TOWN HALL officials have moved to address the issue of business rates and rents in South Shields town centre following news of Marks & Spencer’s plans to leave King Street.
In the aftermath of the company’s decision, many Gazette readers have questioned whether the local authority could have done more to prevent such a high-profile business pulling out of the borough.
But a council spokesman explained it has no control on either the setting of rents in the street or on rate levels, which are set by central government and merely collected locally by the council.
He said: “Rents are determined by the market between a landlord and a tenant, in very much the same way as house prices. Supply and demand factors are key in setting a level of rents.
“Councils cannot influence rents, other than by creating, as in the case of South Tyneside, the necessary investment to attract retailers, shoppers and visitors.
“The council does not own property on King Street and is therefore not the landlord for tenants in this area, including the current Marks & Spencer store.
“Retail tenants will pay higher rents per sq ft for those shops with the highest pedestrian footfalls and in the busiest parts of the high street, for example in the middle of King Street in South Shields, because they can increase turnover and are more profitable. This can be self-perpetuating because some prominent ‘anchor’ retailers, by their very presence, attract a great number of shoppers and can shift demand and inflate rents for adjoining shops as they move from one part of the high street to another.”
The spokesman said rents will tail off gradually away from the prime central locations and then significantly towards the periphery of the high street and into more secondary locations.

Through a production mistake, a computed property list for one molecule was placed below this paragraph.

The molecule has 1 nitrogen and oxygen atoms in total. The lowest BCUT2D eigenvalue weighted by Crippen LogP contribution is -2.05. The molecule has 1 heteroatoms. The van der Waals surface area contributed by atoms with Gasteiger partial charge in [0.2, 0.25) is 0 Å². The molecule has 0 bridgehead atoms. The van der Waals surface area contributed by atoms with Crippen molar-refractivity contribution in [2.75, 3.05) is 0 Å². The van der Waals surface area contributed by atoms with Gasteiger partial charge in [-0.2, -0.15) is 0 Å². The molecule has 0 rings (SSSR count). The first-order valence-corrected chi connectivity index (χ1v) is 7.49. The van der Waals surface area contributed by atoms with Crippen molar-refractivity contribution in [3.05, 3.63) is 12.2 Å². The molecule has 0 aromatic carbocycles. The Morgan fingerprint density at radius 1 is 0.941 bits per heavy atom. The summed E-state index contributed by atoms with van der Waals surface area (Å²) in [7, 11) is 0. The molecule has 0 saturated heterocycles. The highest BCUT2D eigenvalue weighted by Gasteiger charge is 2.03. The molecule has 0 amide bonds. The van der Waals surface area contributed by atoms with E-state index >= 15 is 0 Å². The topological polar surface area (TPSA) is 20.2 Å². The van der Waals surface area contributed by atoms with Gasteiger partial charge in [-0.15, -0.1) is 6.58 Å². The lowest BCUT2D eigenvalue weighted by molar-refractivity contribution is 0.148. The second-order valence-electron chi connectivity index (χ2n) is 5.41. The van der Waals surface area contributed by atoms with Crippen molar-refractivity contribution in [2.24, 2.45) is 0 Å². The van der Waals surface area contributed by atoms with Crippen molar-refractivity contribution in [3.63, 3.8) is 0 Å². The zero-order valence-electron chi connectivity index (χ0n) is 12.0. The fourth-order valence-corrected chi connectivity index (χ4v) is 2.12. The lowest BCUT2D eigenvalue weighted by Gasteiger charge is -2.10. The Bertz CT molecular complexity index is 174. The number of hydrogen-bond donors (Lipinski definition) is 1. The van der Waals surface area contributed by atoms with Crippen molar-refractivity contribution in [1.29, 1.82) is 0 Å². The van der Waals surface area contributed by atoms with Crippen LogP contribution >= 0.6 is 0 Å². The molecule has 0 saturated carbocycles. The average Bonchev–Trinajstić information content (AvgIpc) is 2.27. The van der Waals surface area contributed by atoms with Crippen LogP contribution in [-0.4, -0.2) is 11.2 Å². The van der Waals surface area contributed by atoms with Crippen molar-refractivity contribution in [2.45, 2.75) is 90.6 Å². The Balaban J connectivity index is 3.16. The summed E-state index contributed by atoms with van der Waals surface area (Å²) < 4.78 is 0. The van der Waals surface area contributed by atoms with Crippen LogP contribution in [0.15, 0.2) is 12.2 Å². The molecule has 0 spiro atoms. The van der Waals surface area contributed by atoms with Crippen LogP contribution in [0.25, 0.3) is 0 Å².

Other factors that can affect rents include the amount of shop front, the shop depth to frontage ratio, overall size and storage and loading facilities.
He added: “Shop rental levels in Newcastle’s Northumberland Street are approximately six times higher than those in King Street because of the factors highlighted above and determined by the market.”
The spokesman accepted that business rates are a “major bone of contention” – but explained that they are set by Government, not the council.
South Tyneside currently gets to keep 50 per cent of the business rates it collects in the borough, with the other 50 per cent going into a central Government pot.
Out of that, a proportion is redistributed to the council to recognise the local authority’s financial needs.
The spokesman added: “Business rates are a tax on occupation, hence the payment of rates on vacant property being a major bone of contention.
“The amount payable is based on the Rateable Value (RV) and the rate in the pound set by central government during each financial year.
“The RV of a property is based on a hypothetical rental value at a given time, assessed by the District Valuer, and usually revalued every five years.
“The last revaluation for rating purposes was carried out in 2008, the next being proposed for 2017 after the Government delayed the 2013 revaluation.
“The council collects these business rates on behalf of government.
“The current rate in the pound is 47.1p which, when multiplied by the RV, will determine the rates payable for the property.
“There is a small discount available for small businesses, and relief given to some charitable organisations.
“The council is a major ratepayer itself, and pays business rates for its offices, schools, day centres and all other buildings it occupies, in exactly the same way as other private sector occupiers.”